- •Two orchestras are used, one of which is for plucked strings imitating the sound of Orfeo’s lyre.
- •Dissonances and diminished chords create the sense of terror.
- •The ballet of the Furies
- •The dance quickly modulates to C minor through chromaticism.
- •The dance is central to the story.
- •Orfeo’s song to the Furies
- •Simple melody, sparse embellishment, and economy of material
- •The melody has simple phrases.
- •The Furies periodically respond with “No.”
- NAWM 104
Creation from The Continent Harmony
- Fuging tune1794
- In English
- •This is a fuguing tune from The Continental Harmony.
- •The first half of the piece is homophonic and syllabic.
- •The second half, the fuging portion, is imitative.
- •Homophony returns at the end.
- •The principal melody is in the tenor line.
- •Parallel fifths and octaves suggest Billings’s lack of training.
- NAWM 105
Sonata in D Major, K. 119
- Domenico Scarlatti
- Keyboard Sonata1740s
- one-movement sonata
- balanced binary form both halves end with same material
- first section - many ideas, immediately repeated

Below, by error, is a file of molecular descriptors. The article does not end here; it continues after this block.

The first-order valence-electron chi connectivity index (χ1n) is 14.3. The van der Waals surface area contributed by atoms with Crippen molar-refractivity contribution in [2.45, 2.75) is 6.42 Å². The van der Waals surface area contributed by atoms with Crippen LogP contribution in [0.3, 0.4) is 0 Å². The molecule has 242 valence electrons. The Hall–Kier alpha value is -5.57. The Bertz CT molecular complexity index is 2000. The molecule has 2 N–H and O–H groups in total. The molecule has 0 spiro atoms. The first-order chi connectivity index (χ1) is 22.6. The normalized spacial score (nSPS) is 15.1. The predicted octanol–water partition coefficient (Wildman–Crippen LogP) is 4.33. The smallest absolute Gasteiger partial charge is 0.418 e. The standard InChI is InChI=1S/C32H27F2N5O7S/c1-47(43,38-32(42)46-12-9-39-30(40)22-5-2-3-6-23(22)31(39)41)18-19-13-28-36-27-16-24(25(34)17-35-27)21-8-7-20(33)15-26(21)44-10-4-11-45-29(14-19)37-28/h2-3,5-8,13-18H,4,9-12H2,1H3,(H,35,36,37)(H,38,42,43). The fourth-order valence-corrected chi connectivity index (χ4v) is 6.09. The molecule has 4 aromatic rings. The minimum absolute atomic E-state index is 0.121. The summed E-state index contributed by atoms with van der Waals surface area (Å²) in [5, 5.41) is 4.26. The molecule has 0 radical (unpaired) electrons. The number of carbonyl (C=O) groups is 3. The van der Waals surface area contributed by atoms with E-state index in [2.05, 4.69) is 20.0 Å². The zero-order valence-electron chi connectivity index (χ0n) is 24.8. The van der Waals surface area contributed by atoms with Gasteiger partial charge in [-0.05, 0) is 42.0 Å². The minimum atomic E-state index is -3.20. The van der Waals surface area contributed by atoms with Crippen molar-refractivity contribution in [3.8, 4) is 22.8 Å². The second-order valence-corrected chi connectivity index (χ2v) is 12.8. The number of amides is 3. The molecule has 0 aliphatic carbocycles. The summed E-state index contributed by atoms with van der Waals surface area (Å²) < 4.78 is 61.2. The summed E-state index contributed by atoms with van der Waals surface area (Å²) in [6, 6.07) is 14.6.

- harmonically stable
- second section moves thru d min and a min, cad on e min, then circle of fifths back to tonic
- large leaps, rushing scales, rapid arpeggios, create brilliant effect
- "castinet like" rhythms
- •After the opening tonic, a new phrase imitates the sound of castanets.
- •A new theme in the minor dominant follows the modulation.
- •Scarlatti builds to a climax with trills and growing dissonance that includes chords of five and six notes.
- •The total effect suggests the sound of a Spanish guitar.
- •Other typical features include wide leaps and hand-crossing
- NAWM 106
Sonata in A major - second movement, poco adagio
- C. P. E. Bach
- Keyboard Sonata1765
- Lots of notated ornaments for expression purposes
- recit stylefourth out of six published sonatas
- written for amateurs
- empfindsam (sentimental) style
- ornamentation serves as a means of expression
- •From Sechs Clavier-Sonaten für Kenner und Liebhaber (composed 1765, published 1779)
- •The movement features an expressive melody in short phrases.
- •The form is a type of binary form that can be described as sonata form without development.